FontSmoother is an application designed to enhance the readability of fonts on Palm OS handhelds.
The basic Palm OS has no means to smooth fonts, and as a result, they can look jagged and blocky, dependent on what size the font is on your screen.
FontSmoother offers anti-aliasing of fonts, which adds intermediate colors to give each character a softer feel when viewed at normal distances. If you were to look at a regular letter and an anti-aliased letter up close, you would see they take up the same number of pixels.
My test device is a Tungsten E. FontSmoother requires Palm OS 5 and higher and a minimum screen resolution of 320×320. Sorry, the Palm Zire 21, Zire 31, and Z22 are not supported because their screen resolution is only 160×160.
FontSmoother is not your standard stand-alone application. It is a system hack and requires a hackmaster in order to be configured and run. Per the included instructions, you need to use YAHM (Yet Another HackMaster), and not TealMaster to make FontSmoother work. You may use YAHM in conjunction with TealMaster, but YAHM must be the controlling hackmaster for FontSmoother.
Within the setup for FontSmoother, you can assign global defaults for all applications, including Default Font, Font Darkness, eBook Mode, Smart Highlight, Smart Lists, and Force 16-bit display mode.
Default Font: Font used in all applications, unless you either specify a font or disable FontSmoother for an application.
Font Darkness: Adjustable font saturation — adjust how light the edges of letters are. Too dark, and they look blocky, too light, and they look fuzzy and are hard to read. Small tweaking recommended at most.
eBook Mode: Some programs have specified areas that text is set to appear in. If you are using a font of a different size, you may notice letters or words getting cut off. eBook Mode tries to compensate for this. Results may vary. You may or may not need this, dependent on what font you choose to use.
Smart Highlight: Aliased fonts have larger spacing between letters, than standard letters do. Smart Highlight tries to ensure that highlighting flows evenly from letter to letter when highlighting text that uses anti-aliasing.
Smart Lists: Drop-down lists can have predetermined vertical lengths built in, based on the default Palm OS font. If you choose to use a font of a different height, these menus will show dead space at the bottom of the menu. Enabling Smart Lists removes the dead space in drop-down lists.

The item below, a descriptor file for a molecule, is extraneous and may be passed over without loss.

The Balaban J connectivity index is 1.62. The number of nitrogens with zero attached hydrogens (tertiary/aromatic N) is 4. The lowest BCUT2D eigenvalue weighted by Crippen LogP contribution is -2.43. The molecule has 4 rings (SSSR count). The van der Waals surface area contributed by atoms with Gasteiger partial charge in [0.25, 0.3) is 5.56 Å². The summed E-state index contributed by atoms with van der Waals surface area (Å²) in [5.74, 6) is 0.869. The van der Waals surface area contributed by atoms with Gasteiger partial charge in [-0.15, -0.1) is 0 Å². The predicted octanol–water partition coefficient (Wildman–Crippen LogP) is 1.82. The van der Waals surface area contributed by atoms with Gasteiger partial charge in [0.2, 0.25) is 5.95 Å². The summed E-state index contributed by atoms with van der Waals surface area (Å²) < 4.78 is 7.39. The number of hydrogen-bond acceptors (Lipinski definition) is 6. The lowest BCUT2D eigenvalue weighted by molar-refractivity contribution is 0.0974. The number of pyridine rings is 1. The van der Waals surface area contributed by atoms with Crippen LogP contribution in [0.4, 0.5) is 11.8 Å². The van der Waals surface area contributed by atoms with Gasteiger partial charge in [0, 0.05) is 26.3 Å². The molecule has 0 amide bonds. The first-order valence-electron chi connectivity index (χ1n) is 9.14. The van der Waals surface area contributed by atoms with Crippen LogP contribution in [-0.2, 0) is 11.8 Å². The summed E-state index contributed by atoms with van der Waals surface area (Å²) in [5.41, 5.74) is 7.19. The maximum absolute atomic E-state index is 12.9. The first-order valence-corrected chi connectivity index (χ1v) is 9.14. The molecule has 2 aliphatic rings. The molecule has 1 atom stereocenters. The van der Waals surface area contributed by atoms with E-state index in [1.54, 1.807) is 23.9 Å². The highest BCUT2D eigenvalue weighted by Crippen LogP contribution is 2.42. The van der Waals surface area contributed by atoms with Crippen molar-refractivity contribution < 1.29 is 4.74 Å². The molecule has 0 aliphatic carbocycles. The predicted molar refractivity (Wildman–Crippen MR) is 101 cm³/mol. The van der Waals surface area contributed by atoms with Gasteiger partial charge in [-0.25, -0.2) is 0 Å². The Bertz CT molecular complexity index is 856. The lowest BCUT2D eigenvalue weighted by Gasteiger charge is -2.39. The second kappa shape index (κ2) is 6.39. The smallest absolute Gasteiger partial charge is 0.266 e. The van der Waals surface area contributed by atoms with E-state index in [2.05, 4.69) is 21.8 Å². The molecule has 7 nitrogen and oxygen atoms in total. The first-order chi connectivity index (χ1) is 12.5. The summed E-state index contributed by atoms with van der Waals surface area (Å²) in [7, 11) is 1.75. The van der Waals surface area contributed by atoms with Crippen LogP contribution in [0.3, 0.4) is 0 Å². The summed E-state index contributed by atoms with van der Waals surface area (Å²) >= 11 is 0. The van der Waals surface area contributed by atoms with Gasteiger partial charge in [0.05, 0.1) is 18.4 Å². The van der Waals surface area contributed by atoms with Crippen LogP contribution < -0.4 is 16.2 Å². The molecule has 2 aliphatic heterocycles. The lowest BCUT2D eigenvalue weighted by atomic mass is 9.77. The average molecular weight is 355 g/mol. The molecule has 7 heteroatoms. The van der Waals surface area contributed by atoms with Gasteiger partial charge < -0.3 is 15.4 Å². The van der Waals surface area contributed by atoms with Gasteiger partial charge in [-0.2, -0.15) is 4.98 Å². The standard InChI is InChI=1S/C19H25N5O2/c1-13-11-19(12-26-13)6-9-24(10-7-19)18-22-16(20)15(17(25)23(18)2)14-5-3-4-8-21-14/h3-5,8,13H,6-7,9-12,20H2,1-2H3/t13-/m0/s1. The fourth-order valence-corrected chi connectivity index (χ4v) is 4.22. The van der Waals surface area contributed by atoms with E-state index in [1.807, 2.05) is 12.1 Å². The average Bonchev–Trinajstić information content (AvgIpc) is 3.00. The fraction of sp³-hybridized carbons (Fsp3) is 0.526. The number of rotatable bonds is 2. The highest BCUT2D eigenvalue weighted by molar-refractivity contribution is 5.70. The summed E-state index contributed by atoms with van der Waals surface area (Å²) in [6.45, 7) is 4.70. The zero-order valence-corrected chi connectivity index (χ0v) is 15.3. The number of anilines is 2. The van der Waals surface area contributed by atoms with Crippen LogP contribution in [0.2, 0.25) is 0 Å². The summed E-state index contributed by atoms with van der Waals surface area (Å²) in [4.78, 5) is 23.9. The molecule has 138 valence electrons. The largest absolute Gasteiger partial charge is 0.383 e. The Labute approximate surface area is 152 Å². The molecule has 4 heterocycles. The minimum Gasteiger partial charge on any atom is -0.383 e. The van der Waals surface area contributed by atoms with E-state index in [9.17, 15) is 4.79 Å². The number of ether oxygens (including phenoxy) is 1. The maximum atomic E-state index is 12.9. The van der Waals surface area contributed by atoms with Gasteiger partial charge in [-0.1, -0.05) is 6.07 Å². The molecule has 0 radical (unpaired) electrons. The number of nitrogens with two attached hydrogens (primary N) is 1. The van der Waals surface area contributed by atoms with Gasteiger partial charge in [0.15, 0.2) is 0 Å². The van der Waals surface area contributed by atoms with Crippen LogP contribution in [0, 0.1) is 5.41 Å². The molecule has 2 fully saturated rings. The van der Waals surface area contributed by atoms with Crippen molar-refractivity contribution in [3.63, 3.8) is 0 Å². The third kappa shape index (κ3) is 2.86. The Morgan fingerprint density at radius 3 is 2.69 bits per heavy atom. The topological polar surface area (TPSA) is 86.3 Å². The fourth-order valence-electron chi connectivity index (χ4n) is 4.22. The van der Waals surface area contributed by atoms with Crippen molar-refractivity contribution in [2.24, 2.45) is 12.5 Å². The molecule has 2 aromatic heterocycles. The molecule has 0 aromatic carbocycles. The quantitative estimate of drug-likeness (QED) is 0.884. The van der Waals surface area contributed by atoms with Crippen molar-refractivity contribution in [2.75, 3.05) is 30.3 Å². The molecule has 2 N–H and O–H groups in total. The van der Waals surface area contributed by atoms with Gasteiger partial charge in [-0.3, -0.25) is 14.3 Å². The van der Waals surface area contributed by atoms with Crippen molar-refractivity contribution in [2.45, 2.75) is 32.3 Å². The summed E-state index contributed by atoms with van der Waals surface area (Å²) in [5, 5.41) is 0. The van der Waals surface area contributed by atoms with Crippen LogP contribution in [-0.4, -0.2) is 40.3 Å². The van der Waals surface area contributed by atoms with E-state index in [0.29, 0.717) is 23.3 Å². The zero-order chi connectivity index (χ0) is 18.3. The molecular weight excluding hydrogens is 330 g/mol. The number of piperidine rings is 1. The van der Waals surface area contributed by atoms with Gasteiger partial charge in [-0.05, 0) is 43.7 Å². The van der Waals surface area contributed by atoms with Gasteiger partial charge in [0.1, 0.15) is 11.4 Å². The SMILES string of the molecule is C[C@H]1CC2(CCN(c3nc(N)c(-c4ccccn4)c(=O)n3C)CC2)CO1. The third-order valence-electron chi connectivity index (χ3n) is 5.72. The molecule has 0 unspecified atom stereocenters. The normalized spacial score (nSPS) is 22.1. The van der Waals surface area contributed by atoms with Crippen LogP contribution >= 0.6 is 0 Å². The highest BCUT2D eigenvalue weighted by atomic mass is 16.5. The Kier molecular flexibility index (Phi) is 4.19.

Force 16-bit Display Mode: Not recommended for default settings. Some applications will malfunction in 16-bit mode and the screen output will look irregular, or the program may crash. This should be used on a case-by-case basis only.
I chose a font with a different height and width than the Palm OS default font. With Smart Lists, eBook mode, and Smart Highlight, I’ve had very favorable results.
Text on white backgrounds as well as colored backgrounds work very well.
Below is a side by side comparison. Both are using the same font, same size. The left image is using anti-aliasing, the right image is not.
I did encounter a quirk that could not be directly resolved within FontSmoother related to highlighting. Regardless of whether I had Smart Highlighting on or off as well as Force 16-bit, I would get irregular highlighting within my memo application (PSMemo). I found that it worked best for me to just use another font and not worry about anti-aliasing for PSMemo.
If you find incompatible programs, drop the author a note. He has been very responsive to suggestions and bug reports.
You should also take note that anti-aliased fonts do not work well when the font is very tiny. Fonts can become blurry and unreadable. Notice the calendar plug-in in Zlauncher.
For the RAM used, the effects are well worth the purchase. Hard-to-read screens are now a thing of the past. You have the ability to choose nearly any font that you like, whether it be an included font, or a font from your own computer that you converted (font converter provided in software package).
Most applications work with FontSmoother. There will always be an exception here or there, such as HandyShopper, which uses its own built in font. The additional tools and tweaks within FontSmoother allow for highly customized default, and individual program settings.
Works with multiple fonts, including fonts from Fonts4OS5, FontHack V, MobiPocket, and FontHack 123.
Works in conjunction with Fonts4OS5.
Ability to set global, as well as individual preferences, and fully disable for problem applications.
Requires a hack manager, rather than being a stand alone application like Fonts4OS5.
You can get FontSmoother from the Brighthand Software Store. It sells for $12.95.